Friday 16 October 2020
Mark Zuckerberg’s choice to ban Holocaust denial on Facebook is undoubtedly the right one. But who adjudicates for such decisions in parts of the world where he doesn’t know or understand the issues? What about the untruths and conspiracy theories that don’t cross his radar?
I should give you some context before I let loose. When I started out as a reporter, an editor at the Financial Times warned me that managing journalists wouldn’t be easy. As a colleague put it: “Reporters are like puppies; if you don’t give them plenty of exercise, they shit on the carpet.” Well, we had an example of life imitating journalism this week, when I brought my dog, Scout, into the office. She didn’t soil the newsroom, but I have to confess, she was a nuisance – excitable and disruptive. She ate Emma Sullivan’s lunch in the long-term editorial meeting; she chewed through a few soft furnishings too. She just couldn’t seem to sit still, and when people had more than enough on, she was another distraction.
By the time I got home, I was tired and embarrassed and so I sent one of those apologetic notes, feeling embarrassed that I’d brought the dog in – that the editor’s dog had come to the office and everyone had to say how cute it was, when in fact it was just really annoying. I sent the email. No-one replied. And yes, I knew that the editor’s dog was a new sin in the newsroom: it had been as annoying as I feared.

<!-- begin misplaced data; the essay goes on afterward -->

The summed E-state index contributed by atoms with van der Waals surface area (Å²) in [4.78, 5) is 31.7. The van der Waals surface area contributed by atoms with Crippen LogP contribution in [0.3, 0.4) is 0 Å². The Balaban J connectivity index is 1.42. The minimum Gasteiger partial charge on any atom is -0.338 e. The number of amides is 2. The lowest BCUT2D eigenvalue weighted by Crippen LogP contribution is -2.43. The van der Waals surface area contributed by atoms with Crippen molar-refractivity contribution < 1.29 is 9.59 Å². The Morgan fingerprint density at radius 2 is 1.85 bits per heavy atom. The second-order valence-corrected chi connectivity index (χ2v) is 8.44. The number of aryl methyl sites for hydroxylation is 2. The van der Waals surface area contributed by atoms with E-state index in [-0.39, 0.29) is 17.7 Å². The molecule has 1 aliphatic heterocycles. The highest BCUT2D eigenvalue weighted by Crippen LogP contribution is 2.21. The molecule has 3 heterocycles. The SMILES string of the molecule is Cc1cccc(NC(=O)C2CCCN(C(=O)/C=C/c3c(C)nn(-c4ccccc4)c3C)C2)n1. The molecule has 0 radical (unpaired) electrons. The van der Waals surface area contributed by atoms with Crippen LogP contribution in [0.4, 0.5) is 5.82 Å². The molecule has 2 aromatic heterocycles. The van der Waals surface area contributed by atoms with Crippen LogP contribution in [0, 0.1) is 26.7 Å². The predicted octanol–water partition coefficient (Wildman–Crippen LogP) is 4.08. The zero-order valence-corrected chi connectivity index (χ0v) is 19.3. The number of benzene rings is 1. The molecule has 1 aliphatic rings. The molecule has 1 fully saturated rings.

I tell you that because it gives you a little background to what happened next. It was late then. So, I settled into watching The Social Dilemma on Netflix, and while it didn’t say anything that I hadn’t really heard, or read, or thought about before, it wound me up.
Worse, as if proof of how modern tech is corroding our minds, I found myself scrolling through some news, messages and emails even while I was watching The Social Dilemma. Proof, I suppose, of their point.
And as I was doing that, I read this. “I’ve struggled with the tension between standing for free expression and the harm caused by minimizing or denying the horror of the Holocaust.” It was written by Mark Zuckerberg on his blog, an announcement that, having previously accepted people’s right to publish views he disagrees with, even Holocaust denial, he had changed his mind; it would no longer be allowed on Facebook’s platforms.
I am Jewish; my family fled Germany in the 1930s; and I know that Holocaust denial is an exceptional example of where racism meets lies. So his decision resonates with me.
But, having been responsible for BBC News and, therefore, information output the world over, I know it will also resonate with people who care as deeply about other genocides, injustices and suffering. It’s not just people alarmed and endangered by misinformation about the Armenian or the Rwandan genocide, it’s a long list of contested atrocities and poisonous conspiracy theories. And they will think that Mark has taken on the responsibility not just of publisher of what’s on Facebook, but editor-in-chief. Someone had to. It can’t keep putting misinformation into the public square and tell us it’s just a platform, it’s not responsible for what’s said on it.